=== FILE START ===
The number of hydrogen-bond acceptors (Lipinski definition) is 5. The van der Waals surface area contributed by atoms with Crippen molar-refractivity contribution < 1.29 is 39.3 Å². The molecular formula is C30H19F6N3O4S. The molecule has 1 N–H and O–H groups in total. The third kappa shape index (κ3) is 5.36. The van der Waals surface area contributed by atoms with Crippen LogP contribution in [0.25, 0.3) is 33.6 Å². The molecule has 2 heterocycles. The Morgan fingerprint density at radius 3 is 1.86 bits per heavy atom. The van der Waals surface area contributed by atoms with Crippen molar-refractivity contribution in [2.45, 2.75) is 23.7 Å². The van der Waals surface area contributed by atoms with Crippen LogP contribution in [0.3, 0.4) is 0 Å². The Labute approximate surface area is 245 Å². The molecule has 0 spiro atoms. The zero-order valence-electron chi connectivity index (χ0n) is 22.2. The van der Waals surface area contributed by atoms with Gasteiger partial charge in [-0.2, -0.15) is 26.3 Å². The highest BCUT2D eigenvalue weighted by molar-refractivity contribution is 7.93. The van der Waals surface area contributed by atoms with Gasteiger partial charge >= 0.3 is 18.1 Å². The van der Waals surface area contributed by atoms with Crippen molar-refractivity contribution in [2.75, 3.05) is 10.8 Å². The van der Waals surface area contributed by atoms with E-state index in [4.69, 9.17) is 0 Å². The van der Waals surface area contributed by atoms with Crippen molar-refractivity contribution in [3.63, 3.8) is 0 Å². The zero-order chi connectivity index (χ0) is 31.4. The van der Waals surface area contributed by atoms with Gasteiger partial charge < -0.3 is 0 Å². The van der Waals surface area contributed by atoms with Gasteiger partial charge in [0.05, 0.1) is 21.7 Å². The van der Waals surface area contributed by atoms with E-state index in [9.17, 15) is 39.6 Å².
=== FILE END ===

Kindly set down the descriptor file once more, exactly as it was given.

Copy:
The number of hydrogen-bond acceptors (Lipinski definition) is 5. The van der Waals surface area contributed by atoms with Crippen molar-refractivity contribution < 1.29 is 39.3 Å². The molecular formula is C30H19F6N3O4S. The molecule has 1 N–H and O–H groups in total. The third kappa shape index (κ3) is 5.36. The van der Waals surface area contributed by atoms with Crippen LogP contribution in [0.25, 0.3) is 33.6 Å². The molecule has 2 heterocycles. The Morgan fingerprint density at radius 3 is 1.86 bits per heavy atom. The van der Waals surface area contributed by atoms with Crippen molar-refractivity contribution in [2.45, 2.75) is 23.7 Å². The van der Waals surface area contributed by atoms with Crippen LogP contribution in [0.3, 0.4) is 0 Å². The Labute approximate surface area is 245 Å². The molecule has 0 spiro atoms. The zero-order valence-electron chi connectivity index (χ0n) is 22.2. The van der Waals surface area contributed by atoms with Gasteiger partial charge in [-0.2, -0.15) is 26.3 Å². The highest BCUT2D eigenvalue weighted by molar-refractivity contribution is 7.93. The van der Waals surface area contributed by atoms with Gasteiger partial charge >= 0.3 is 18.1 Å². The van der Waals surface area contributed by atoms with Crippen molar-refractivity contribution in [2.75, 3.05) is 10.8 Å². The van der Waals surface area contributed by atoms with E-state index in [4.69, 9.17) is 0 Å². The van der Waals surface area contributed by atoms with Crippen molar-refractivity contribution in [3.63, 3.8) is 0 Å². The zero-order chi connectivity index (χ0) is 31.4. The van der Waals surface area contributed by atoms with Gasteiger partial charge < -0.3 is 0 Å². The van der Waals surface area contributed by atoms with Gasteiger partial charge in [0.05, 0.1) is 21.7 Å². The van der Waals surface area contributed by atoms with E-state index in [9.17, 15) is 39.6 Å².